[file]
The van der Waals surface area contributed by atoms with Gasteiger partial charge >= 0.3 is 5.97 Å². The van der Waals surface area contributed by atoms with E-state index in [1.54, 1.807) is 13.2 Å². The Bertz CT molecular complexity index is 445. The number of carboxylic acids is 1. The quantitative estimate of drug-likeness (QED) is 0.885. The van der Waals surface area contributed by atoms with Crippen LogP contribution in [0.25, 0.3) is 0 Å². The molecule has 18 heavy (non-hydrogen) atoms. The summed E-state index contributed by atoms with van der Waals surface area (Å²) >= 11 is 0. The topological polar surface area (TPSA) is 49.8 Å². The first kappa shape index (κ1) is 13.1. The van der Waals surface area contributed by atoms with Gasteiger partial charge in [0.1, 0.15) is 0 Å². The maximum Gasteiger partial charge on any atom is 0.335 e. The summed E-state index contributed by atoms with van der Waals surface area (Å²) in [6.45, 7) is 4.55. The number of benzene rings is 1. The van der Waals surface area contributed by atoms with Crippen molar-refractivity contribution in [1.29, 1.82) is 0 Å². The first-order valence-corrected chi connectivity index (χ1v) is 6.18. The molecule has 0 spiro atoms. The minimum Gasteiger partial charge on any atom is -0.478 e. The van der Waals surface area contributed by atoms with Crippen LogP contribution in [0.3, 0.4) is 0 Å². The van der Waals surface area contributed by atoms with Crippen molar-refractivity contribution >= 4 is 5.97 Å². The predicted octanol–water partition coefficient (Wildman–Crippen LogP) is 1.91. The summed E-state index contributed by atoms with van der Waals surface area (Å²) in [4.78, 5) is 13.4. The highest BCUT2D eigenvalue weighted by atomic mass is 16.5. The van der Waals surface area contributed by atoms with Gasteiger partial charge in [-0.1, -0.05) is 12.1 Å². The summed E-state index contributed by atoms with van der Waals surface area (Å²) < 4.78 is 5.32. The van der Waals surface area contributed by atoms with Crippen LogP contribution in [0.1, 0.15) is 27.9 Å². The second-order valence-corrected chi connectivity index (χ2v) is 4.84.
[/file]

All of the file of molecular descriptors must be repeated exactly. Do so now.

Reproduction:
The van der Waals surface area contributed by atoms with Gasteiger partial charge >= 0.3 is 5.97 Å². The van der Waals surface area contributed by atoms with E-state index in [1.54, 1.807) is 13.2 Å². The Bertz CT molecular complexity index is 445. The number of carboxylic acids is 1. The quantitative estimate of drug-likeness (QED) is 0.885. The van der Waals surface area contributed by atoms with Crippen LogP contribution in [0.25, 0.3) is 0 Å². The molecule has 18 heavy (non-hydrogen) atoms. The summed E-state index contributed by atoms with van der Waals surface area (Å²) >= 11 is 0. The topological polar surface area (TPSA) is 49.8 Å². The first kappa shape index (κ1) is 13.1. The van der Waals surface area contributed by atoms with Gasteiger partial charge in [0.1, 0.15) is 0 Å². The maximum Gasteiger partial charge on any atom is 0.335 e. The summed E-state index contributed by atoms with van der Waals surface area (Å²) in [6.45, 7) is 4.55. The number of benzene rings is 1. The van der Waals surface area contributed by atoms with Crippen molar-refractivity contribution in [1.29, 1.82) is 0 Å². The first-order valence-corrected chi connectivity index (χ1v) is 6.18. The molecule has 0 spiro atoms. The minimum Gasteiger partial charge on any atom is -0.478 e. The van der Waals surface area contributed by atoms with Crippen LogP contribution in [0.3, 0.4) is 0 Å². The van der Waals surface area contributed by atoms with Crippen molar-refractivity contribution >= 4 is 5.97 Å². The predicted octanol–water partition coefficient (Wildman–Crippen LogP) is 1.91. The summed E-state index contributed by atoms with van der Waals surface area (Å²) in [4.78, 5) is 13.4. The highest BCUT2D eigenvalue weighted by atomic mass is 16.5. The van der Waals surface area contributed by atoms with Gasteiger partial charge in [-0.1, -0.05) is 12.1 Å². The summed E-state index contributed by atoms with van der Waals surface area (Å²) < 4.78 is 5.32. The van der Waals surface area contributed by atoms with Crippen LogP contribution in [0.1, 0.15) is 27.9 Å². The second-order valence-corrected chi connectivity index (χ2v) is 4.84.